http://en.wikipedia.org/wiki/Digi-Comp_I
 
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  • #18
dlgoff
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The images were uploaded to ImageShack.us as a free service but now they want a monthly membership fee and have hide them unless I pay. I'll try to upload them to my new image hosting site. I'll have to find them first.

@ jmneutr0nn3. These computers probably aren't the kinds you're thinking of though. :)
 
  • #19
jmneutr0nn3
Maybe they're theoretical. No images seem to have survived in this thread.

So that explains other images that are missing from other threads. I think I saw a lot of them on flower and animal lovers threads. They don't appear no matter how many times I refresh the page.
 
  • #20
dlgoff
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Here they are:

iqVHTdg.jpg


xHsl980.jpg


fxWZaeJ.jpg


laGKcTm.jpg


1rrTO1S.jpg


os3JbGg.jpg


rGOUBUR.jpg


rVEBFiD.jpg


T78jvKL.jpg
 
  • #21
dlgoff
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I was going through some of my old boxes and found my first computer. It came with a speech synthesis kit that Bell Labs was handing out to those interested. They had set up a booth at our little towns annual carnival. Thanks Bell Labs.


sF9WVbF.jpg



Flip side


Qt0jIyh.jpg
 
  • #22
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I was going through some of my old boxes and found my first computer.

My first computer was a Commodore Vic-20. My mom bought it for me in 1982, I think, when I was 14. I remember thinking, what the hell am I going to do with this? I don't think "hello world" was around then, but I followed the manual and ran a goto loop and printed something on my TV through the RF receiver, and, of course, I was hooked instantly. I bought a book entitled, "Programming the 6502," which came with a handy schematic of the processor, and learned that computer from the inside out.

I even breadboarded a memory expansion to it. It only came with a few kilobytes, and to get a few more you had to buy this cartridge that plugged into the back for something like 30-40 bucks. It was a long time ago, but I think I just bought a few static ram chips at radio shack and got the same amount of ram for about 5 or 6 bucks. Me and a buddy of mine were going to go into the memory business after discovering this but got sidetracked with adolescent issues.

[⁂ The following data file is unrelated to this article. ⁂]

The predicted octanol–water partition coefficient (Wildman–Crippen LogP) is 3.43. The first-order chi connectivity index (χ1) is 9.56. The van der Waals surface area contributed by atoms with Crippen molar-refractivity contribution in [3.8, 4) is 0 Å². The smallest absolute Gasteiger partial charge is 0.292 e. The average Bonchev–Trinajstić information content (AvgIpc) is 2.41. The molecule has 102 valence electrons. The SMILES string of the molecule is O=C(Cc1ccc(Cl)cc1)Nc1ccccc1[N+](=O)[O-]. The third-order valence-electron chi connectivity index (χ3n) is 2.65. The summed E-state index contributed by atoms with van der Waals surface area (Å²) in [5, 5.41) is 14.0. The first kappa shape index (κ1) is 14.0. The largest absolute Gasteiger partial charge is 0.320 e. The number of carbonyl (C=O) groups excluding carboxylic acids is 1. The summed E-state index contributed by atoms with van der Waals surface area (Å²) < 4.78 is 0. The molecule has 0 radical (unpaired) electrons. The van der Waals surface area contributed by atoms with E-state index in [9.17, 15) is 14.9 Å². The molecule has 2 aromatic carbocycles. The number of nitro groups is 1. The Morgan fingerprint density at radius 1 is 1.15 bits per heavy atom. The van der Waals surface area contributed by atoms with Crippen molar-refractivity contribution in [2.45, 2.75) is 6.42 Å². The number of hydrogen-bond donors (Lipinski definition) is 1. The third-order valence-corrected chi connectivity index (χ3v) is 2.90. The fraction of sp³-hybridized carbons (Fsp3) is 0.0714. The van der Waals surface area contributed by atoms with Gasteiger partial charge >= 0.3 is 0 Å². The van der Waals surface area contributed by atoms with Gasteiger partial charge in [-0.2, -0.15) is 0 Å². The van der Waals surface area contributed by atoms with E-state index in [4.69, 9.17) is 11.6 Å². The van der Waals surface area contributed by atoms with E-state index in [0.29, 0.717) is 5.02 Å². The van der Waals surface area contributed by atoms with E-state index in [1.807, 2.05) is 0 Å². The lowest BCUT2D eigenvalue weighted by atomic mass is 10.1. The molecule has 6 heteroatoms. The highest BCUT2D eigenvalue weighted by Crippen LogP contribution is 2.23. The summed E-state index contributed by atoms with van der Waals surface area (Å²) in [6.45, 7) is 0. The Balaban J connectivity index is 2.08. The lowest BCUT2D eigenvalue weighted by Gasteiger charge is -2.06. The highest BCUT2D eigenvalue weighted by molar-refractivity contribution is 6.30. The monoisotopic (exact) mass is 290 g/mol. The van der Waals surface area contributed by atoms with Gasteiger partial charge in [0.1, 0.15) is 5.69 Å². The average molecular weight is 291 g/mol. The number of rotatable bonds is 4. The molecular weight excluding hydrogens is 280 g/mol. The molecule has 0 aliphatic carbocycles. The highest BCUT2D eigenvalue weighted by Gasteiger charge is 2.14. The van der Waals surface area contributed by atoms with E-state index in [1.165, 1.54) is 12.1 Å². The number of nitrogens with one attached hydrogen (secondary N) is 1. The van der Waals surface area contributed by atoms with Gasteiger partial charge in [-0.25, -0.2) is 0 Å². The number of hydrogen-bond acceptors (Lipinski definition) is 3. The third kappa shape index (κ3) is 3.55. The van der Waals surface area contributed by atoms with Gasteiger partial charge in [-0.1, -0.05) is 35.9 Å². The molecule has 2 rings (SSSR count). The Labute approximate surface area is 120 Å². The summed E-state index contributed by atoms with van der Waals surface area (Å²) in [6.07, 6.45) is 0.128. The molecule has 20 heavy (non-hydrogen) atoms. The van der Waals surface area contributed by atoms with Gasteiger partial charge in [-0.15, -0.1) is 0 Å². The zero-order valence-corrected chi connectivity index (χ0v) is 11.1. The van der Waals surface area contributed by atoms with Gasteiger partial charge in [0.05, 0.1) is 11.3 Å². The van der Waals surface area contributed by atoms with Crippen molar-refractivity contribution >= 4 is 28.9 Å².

I don't still have the Vic-20, but I have the original breadboard memory expansion prototype and a few photoetched circuit boards in storage somewhere. Lol.
 
  • #23
OmCheeto
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Here they are:...

laGKcTm.jpg

...

Was there there some kind of Einsteinian "Power-Energy equivalence theorem" back then that you old guys have since covered up?

pf.2014.07.21.1641.what.year.did.they.change.energy.to.power.jpg

:devil: :tongue:
 
  • #24
dlgoff
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Was there there some kind of Einsteinian "Power-Energy equivalence theorem" back then that you old guys have since covered up?

pf.2014.07.21.1641.what.year.did.they.change.energy.to.power.jpg

:devil: :tongue:
You don't want to know. o:)
 
  • #25
dlgoff
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My first computer was a Commodore Vic-20. My mom bought it for me in 1982, I think, when I was 14. I remember thinking, what the hell am I going to do with this? I don't think "hello world" was around then, but I followed the manual and ran a goto loop and printed something on my TV through the RF receiver, and, of course, I was hooked instantly. I bought a book entitled, "Programming the 6502," which came with a handy schematic of the processor, and learned that computer from the inside out.

I even breadboarded a memory expansion to it. It only came with a few kilobytes, and to get a few more you had to buy this cartridge that plugged into the back for something like 30-40 bucks. It was a long time ago, but I think I just bought a few static ram chips at radio shack and got the same amount of ram for about 5 or 6 bucks. Me and a buddy of mine were going to go into the memory business after discovering this but got sidetracked with adolescent issues.

I don't still have the Vic-20, but I have the original breadboard memory expansion prototype and a few photoetched circuit boards in storage somewhere. Lol.
Awesome. Love it. I'm guessing the language was BASIC? Do you still have the book?

51cprEn9meL.jpg


image compliments of https://www.amazon.com/dp/0895880466/?tag=pfamazon01-20